Concerns are growing for the Greater one-horned rhino in India, following a recent spate of poaching in Kazaringa National Park, Assam, India.
Recent raging flood-waters have submerged the 430-square-kilometre park in eastern Assam, which is home to the largest concentration of the world’s remaining one-horned rhinos. Poachers are stepping up attacks, as the rhinos flee the rising floods.
In late September, six rhinos were killed in a single week, with two rhinos having their horns hacked off while still alive. Vets tried to save the wounded rhinos, however their injuries proved fatal.
A total of 17 rhinos have been killed by suspected poachers in Assam this year. In addition, the area experiences severe flooding in July which devastated wildlife in the area, killing over 600 animals including 14 rhinos.
The public have taken to the streets in protest against the state government’s failure to protect Kaziranga’s rhinos from poachers. Hundreds of protesters joined the Assam People’s Association for a rally on the streets. Some have blamed the government for the recent poaching crisis, claiming that illegal settlers in the park have turned to poaching.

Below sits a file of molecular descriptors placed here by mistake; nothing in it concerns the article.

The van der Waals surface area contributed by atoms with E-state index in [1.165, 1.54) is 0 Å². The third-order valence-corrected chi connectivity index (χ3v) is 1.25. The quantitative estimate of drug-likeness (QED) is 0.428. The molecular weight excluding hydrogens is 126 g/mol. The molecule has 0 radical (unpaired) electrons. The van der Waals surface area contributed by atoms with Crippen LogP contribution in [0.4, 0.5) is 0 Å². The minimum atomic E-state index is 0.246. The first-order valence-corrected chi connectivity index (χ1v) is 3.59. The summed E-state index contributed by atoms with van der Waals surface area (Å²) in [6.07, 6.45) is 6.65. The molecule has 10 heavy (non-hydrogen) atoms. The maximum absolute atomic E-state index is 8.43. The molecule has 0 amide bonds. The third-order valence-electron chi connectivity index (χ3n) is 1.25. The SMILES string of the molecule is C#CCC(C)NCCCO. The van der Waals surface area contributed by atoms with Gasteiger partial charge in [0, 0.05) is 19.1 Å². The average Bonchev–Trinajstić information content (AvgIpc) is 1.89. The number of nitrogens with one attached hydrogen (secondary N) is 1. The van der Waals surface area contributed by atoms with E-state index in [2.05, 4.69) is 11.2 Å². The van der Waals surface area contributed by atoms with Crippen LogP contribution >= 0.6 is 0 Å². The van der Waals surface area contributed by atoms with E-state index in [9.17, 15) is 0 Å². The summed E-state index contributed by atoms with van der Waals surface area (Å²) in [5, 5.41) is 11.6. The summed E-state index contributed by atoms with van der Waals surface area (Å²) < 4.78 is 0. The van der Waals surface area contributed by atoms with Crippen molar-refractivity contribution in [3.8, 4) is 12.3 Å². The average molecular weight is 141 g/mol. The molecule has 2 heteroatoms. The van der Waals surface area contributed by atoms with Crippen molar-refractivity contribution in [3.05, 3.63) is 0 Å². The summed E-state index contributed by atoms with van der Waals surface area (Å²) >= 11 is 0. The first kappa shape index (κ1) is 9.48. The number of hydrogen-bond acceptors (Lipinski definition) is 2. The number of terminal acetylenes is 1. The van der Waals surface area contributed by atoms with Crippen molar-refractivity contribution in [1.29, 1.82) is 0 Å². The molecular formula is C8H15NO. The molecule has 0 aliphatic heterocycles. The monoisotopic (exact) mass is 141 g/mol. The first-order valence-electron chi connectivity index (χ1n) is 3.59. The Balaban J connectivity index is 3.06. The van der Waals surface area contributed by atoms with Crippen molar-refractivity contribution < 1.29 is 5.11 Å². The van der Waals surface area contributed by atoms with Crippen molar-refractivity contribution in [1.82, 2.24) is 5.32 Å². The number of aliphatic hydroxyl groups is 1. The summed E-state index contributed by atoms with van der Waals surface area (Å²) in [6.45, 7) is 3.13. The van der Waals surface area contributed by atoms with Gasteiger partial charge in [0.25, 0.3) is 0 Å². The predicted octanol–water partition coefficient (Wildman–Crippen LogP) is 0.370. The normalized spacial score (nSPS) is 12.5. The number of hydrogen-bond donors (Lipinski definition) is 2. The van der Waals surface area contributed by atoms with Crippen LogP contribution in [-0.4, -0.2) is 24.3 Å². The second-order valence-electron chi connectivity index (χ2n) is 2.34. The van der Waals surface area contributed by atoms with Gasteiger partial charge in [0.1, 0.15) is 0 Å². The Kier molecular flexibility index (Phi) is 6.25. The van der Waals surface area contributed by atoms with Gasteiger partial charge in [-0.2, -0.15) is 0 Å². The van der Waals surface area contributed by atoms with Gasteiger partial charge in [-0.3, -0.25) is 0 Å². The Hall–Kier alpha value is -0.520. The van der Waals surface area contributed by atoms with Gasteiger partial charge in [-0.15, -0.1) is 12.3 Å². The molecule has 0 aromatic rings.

In response the state government has set up its own Wildlife Crime Bureau in Assam, with the sole objective of preventing poaching and the illegal trade in wildlife.
The Assam government has also sent 100 guards from the Assam Forest Protection force to patrol the area in a bid to prevent any further poaching incidents.
A four-member team of Wildlife Crime Control Bureau (WCCB) also visited the Kaziranga National Park to investigate the killings. Six people were arrested in relation to the poaching, during joint operations between the police and forest officials in and around the National park. They also recovered several rifles and ammunition.
Photo credits: Renaud Fulconis